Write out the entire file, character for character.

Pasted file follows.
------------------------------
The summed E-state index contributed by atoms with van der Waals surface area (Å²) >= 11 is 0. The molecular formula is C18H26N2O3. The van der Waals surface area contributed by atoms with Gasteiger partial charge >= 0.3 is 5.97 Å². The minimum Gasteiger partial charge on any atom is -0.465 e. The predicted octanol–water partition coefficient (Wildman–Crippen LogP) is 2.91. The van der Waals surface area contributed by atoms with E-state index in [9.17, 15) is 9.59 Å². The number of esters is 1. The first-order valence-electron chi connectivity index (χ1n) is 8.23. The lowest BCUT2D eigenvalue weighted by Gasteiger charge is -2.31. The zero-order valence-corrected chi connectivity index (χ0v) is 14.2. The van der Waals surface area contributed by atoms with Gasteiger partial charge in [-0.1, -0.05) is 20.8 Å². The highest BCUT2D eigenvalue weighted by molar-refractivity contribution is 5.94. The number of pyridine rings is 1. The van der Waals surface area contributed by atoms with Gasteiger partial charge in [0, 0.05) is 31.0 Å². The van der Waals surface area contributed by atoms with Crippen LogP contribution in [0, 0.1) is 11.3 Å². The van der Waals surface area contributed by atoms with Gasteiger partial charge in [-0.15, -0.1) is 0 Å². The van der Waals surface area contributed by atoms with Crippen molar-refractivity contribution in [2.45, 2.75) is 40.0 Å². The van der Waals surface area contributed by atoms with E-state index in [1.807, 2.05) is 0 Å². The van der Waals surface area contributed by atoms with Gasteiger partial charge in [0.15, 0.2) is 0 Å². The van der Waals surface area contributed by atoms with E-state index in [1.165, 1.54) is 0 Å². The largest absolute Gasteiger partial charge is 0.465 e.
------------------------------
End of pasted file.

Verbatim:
The summed E-state index contributed by atoms with van der Waals surface area (Å²) >= 11 is 0. The molecular formula is C18H26N2O3. The van der Waals surface area contributed by atoms with Gasteiger partial charge >= 0.3 is 5.97 Å². The minimum Gasteiger partial charge on any atom is -0.465 e. The predicted octanol–water partition coefficient (Wildman–Crippen LogP) is 2.91. The van der Waals surface area contributed by atoms with E-state index in [9.17, 15) is 9.59 Å². The number of esters is 1. The first-order valence-electron chi connectivity index (χ1n) is 8.23. The lowest BCUT2D eigenvalue weighted by Gasteiger charge is -2.31. The zero-order valence-corrected chi connectivity index (χ0v) is 14.2. The van der Waals surface area contributed by atoms with Gasteiger partial charge in [-0.1, -0.05) is 20.8 Å². The highest BCUT2D eigenvalue weighted by molar-refractivity contribution is 5.94. The number of pyridine rings is 1. The van der Waals surface area contributed by atoms with Gasteiger partial charge in [0, 0.05) is 31.0 Å². The van der Waals surface area contributed by atoms with Crippen LogP contribution in [0, 0.1) is 11.3 Å². The van der Waals surface area contributed by atoms with Gasteiger partial charge in [-0.15, -0.1) is 0 Å². The van der Waals surface area contributed by atoms with Crippen molar-refractivity contribution in [2.45, 2.75) is 40.0 Å². The van der Waals surface area contributed by atoms with E-state index in [1.807, 2.05) is 0 Å². The van der Waals surface area contributed by atoms with Gasteiger partial charge in [0.15, 0.2) is 0 Å². The van der Waals surface area contributed by atoms with E-state index in [1.165, 1.54) is 0 Å². The largest absolute Gasteiger partial charge is 0.465 e.